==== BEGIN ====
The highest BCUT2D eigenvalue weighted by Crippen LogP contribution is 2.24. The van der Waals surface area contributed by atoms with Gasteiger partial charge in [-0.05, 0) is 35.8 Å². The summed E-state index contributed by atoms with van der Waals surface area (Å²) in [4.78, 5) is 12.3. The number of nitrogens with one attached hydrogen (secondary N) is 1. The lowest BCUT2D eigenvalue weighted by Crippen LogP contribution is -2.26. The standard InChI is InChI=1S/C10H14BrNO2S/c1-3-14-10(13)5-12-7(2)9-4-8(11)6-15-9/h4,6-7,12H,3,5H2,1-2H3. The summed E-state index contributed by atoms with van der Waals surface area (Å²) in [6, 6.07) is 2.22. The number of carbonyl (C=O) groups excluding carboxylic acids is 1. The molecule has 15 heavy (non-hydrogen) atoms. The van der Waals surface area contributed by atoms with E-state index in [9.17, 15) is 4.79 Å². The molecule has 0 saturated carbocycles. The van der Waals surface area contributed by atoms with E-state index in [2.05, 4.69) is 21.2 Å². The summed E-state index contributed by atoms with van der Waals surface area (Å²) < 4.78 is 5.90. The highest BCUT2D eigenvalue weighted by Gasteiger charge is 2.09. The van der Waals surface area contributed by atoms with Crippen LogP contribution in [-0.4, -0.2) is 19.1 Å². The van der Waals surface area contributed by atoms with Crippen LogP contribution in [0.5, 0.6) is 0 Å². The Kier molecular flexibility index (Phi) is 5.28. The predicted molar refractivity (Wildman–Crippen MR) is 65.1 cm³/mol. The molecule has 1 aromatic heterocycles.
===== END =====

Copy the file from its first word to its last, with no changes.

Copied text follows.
The highest BCUT2D eigenvalue weighted by Crippen LogP contribution is 2.24. The van der Waals surface area contributed by atoms with Gasteiger partial charge in [-0.05, 0) is 35.8 Å². The summed E-state index contributed by atoms with van der Waals surface area (Å²) in [4.78, 5) is 12.3. The number of nitrogens with one attached hydrogen (secondary N) is 1. The lowest BCUT2D eigenvalue weighted by Crippen LogP contribution is -2.26. The standard InChI is InChI=1S/C10H14BrNO2S/c1-3-14-10(13)5-12-7(2)9-4-8(11)6-15-9/h4,6-7,12H,3,5H2,1-2H3. The summed E-state index contributed by atoms with van der Waals surface area (Å²) in [6, 6.07) is 2.22. The number of carbonyl (C=O) groups excluding carboxylic acids is 1. The molecule has 15 heavy (non-hydrogen) atoms. The van der Waals surface area contributed by atoms with E-state index in [9.17, 15) is 4.79 Å². The molecule has 0 saturated carbocycles. The van der Waals surface area contributed by atoms with E-state index in [2.05, 4.69) is 21.2 Å². The summed E-state index contributed by atoms with van der Waals surface area (Å²) < 4.78 is 5.90. The highest BCUT2D eigenvalue weighted by Gasteiger charge is 2.09. The van der Waals surface area contributed by atoms with Crippen LogP contribution in [-0.4, -0.2) is 19.1 Å². The van der Waals surface area contributed by atoms with Crippen LogP contribution in [0.5, 0.6) is 0 Å². The Kier molecular flexibility index (Phi) is 5.28. The predicted molar refractivity (Wildman–Crippen MR) is 65.1 cm³/mol. The molecule has 1 aromatic heterocycles.